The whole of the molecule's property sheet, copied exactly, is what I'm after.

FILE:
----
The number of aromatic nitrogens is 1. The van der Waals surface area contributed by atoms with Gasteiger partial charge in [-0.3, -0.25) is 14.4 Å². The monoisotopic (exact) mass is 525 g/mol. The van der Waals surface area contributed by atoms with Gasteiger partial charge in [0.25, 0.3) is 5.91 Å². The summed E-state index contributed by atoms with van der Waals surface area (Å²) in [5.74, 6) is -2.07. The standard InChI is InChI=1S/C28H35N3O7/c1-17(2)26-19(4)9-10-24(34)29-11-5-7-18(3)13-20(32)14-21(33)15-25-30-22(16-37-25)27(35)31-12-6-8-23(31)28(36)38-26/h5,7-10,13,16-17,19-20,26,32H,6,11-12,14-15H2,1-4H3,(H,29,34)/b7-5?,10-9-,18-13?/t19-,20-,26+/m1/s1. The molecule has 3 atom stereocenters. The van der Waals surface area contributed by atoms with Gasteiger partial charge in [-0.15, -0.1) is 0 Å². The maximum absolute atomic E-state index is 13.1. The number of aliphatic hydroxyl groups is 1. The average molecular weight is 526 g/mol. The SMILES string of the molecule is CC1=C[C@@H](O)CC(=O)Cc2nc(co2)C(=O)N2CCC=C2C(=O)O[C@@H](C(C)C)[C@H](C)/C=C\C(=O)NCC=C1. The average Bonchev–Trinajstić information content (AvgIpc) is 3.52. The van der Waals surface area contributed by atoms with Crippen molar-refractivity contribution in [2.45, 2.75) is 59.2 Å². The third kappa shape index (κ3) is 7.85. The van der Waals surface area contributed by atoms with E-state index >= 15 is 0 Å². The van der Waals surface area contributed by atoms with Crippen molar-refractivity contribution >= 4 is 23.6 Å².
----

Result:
The number of aromatic nitrogens is 1. The van der Waals surface area contributed by atoms with Gasteiger partial charge in [-0.3, -0.25) is 14.4 Å². The monoisotopic (exact) mass is 525 g/mol. The van der Waals surface area contributed by atoms with Gasteiger partial charge in [0.25, 0.3) is 5.91 Å². The summed E-state index contributed by atoms with van der Waals surface area (Å²) in [5.74, 6) is -2.07. The standard InChI is InChI=1S/C28H35N3O7/c1-17(2)26-19(4)9-10-24(34)29-11-5-7-18(3)13-20(32)14-21(33)15-25-30-22(16-37-25)27(35)31-12-6-8-23(31)28(36)38-26/h5,7-10,13,16-17,19-20,26,32H,6,11-12,14-15H2,1-4H3,(H,29,34)/b7-5?,10-9-,18-13?/t19-,20-,26+/m1/s1. The molecule has 3 atom stereocenters. The van der Waals surface area contributed by atoms with Gasteiger partial charge in [-0.15, -0.1) is 0 Å². The maximum absolute atomic E-state index is 13.1. The number of aliphatic hydroxyl groups is 1. The average molecular weight is 526 g/mol. The SMILES string of the molecule is CC1=C[C@@H](O)CC(=O)Cc2nc(co2)C(=O)N2CCC=C2C(=O)O[C@@H](C(C)C)[C@H](C)/C=C\C(=O)NCC=C1. The average Bonchev–Trinajstić information content (AvgIpc) is 3.52. The van der Waals surface area contributed by atoms with Crippen molar-refractivity contribution in [2.45, 2.75) is 59.2 Å². The third kappa shape index (κ3) is 7.85. The van der Waals surface area contributed by atoms with E-state index >= 15 is 0 Å². The van der Waals surface area contributed by atoms with Crippen molar-refractivity contribution >= 4 is 23.6 Å².